"Subconscious-Lee" opened with Konitz blowing solo before the horns came in with sparse unison riffs on the second chorus. The ensemble continued with just fragments of the head as Konitz kept improvising fluidly over the top. It wasn't until the end of the tune that they played the head all together. And for his haunting arrangement of Thelonious Monk's "'Round About Midnight," which was retitled "Midnight Mood," Théberge used Lee's solo from a 1957 recording of that Monk tune on Stereo Lee as his source material. A formidable improviser and gifted composer-arranger, Théberge is a major new talent who bears watching. (His upcoming Effendi release, due out in the fall, is a collection of original compositions for 10-piece band).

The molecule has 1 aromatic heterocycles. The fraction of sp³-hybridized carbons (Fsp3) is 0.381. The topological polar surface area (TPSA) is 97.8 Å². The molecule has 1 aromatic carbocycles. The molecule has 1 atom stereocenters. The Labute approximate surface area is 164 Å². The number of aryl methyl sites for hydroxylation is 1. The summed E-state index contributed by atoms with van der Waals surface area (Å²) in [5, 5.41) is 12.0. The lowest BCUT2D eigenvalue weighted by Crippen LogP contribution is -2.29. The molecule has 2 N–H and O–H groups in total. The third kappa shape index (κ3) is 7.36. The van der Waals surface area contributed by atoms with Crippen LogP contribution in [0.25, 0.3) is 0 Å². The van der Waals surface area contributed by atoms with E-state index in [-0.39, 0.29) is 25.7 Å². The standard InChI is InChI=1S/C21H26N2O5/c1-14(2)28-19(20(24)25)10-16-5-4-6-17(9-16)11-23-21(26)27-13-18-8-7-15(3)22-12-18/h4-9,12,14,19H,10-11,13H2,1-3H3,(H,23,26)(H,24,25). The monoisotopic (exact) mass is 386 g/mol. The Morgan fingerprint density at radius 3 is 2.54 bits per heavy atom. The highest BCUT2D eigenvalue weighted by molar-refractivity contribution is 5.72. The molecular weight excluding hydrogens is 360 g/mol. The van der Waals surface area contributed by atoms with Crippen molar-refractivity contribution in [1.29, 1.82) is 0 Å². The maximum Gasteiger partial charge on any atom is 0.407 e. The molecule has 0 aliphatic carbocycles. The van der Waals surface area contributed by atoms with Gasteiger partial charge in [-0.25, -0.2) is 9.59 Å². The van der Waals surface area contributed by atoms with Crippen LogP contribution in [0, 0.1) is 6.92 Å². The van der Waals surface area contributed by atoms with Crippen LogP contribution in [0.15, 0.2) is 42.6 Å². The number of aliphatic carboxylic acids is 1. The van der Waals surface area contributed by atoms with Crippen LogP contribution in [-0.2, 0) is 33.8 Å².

The second day of the Konitz Invitation Series was devoted to freewheeling duets with pianists Jason Moran, Kenny Werner and Paul Bley. Jason and Lee, who had never played together before, opened with a seamless flow of melodic extrapolation on "Isn't It Romantic." Konitz played with an impish quality while Moran struck like a cobra at the keyboard, forever surprising with his attack and dynamics, alternating between buoyant bits of James P. Johnson stride and turbulent passages of Cecil Taylor-style right-hand pyrotechnics. Lee's slow, deliberate manner of navigating the changes on "Body and Soul" was supported by sensitive, sparse accompaniment from Jason and together they took Trane's "Giant Steps" at a leisurely ballad tempo with neotraditionalist Moran adopting an easy going swing-era style, à la Teddy Wilson.